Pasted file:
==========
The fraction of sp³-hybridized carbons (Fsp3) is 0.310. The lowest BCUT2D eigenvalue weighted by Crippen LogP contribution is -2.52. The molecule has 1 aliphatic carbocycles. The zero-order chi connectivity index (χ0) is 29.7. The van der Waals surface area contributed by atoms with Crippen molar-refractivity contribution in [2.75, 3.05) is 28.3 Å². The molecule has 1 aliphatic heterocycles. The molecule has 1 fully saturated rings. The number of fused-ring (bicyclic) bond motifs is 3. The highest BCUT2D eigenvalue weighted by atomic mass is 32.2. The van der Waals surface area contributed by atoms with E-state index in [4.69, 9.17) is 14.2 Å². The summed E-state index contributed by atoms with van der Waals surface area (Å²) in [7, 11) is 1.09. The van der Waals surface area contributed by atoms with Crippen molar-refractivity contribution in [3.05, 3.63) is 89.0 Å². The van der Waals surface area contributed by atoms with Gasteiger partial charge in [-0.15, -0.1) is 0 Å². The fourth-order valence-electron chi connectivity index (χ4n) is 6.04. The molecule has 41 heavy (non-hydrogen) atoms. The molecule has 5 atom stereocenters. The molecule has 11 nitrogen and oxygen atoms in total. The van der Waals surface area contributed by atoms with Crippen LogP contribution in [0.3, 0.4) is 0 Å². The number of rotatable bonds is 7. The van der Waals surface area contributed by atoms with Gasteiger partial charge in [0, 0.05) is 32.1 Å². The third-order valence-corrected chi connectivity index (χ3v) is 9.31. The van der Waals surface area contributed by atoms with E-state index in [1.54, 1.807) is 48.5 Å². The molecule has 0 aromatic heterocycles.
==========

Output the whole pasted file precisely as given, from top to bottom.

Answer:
The fraction of sp³-hybridized carbons (Fsp3) is 0.310. The lowest BCUT2D eigenvalue weighted by Crippen LogP contribution is -2.52. The molecule has 1 aliphatic carbocycles. The zero-order chi connectivity index (χ0) is 29.7. The van der Waals surface area contributed by atoms with Crippen molar-refractivity contribution in [2.75, 3.05) is 28.3 Å². The molecule has 1 aliphatic heterocycles. The molecule has 1 fully saturated rings. The number of fused-ring (bicyclic) bond motifs is 3. The highest BCUT2D eigenvalue weighted by atomic mass is 32.2. The van der Waals surface area contributed by atoms with E-state index in [4.69, 9.17) is 14.2 Å². The summed E-state index contributed by atoms with van der Waals surface area (Å²) in [7, 11) is 1.09. The van der Waals surface area contributed by atoms with Crippen molar-refractivity contribution in [3.05, 3.63) is 89.0 Å². The van der Waals surface area contributed by atoms with Gasteiger partial charge in [-0.15, -0.1) is 0 Å². The fourth-order valence-electron chi connectivity index (χ4n) is 6.04. The molecule has 41 heavy (non-hydrogen) atoms. The molecule has 5 atom stereocenters. The molecule has 11 nitrogen and oxygen atoms in total. The van der Waals surface area contributed by atoms with Crippen LogP contribution in [0.3, 0.4) is 0 Å². The number of rotatable bonds is 7. The van der Waals surface area contributed by atoms with Gasteiger partial charge in [0, 0.05) is 32.1 Å². The third-order valence-corrected chi connectivity index (χ3v) is 9.31. The van der Waals surface area contributed by atoms with E-state index in [1.54, 1.807) is 48.5 Å². The molecule has 0 aromatic heterocycles.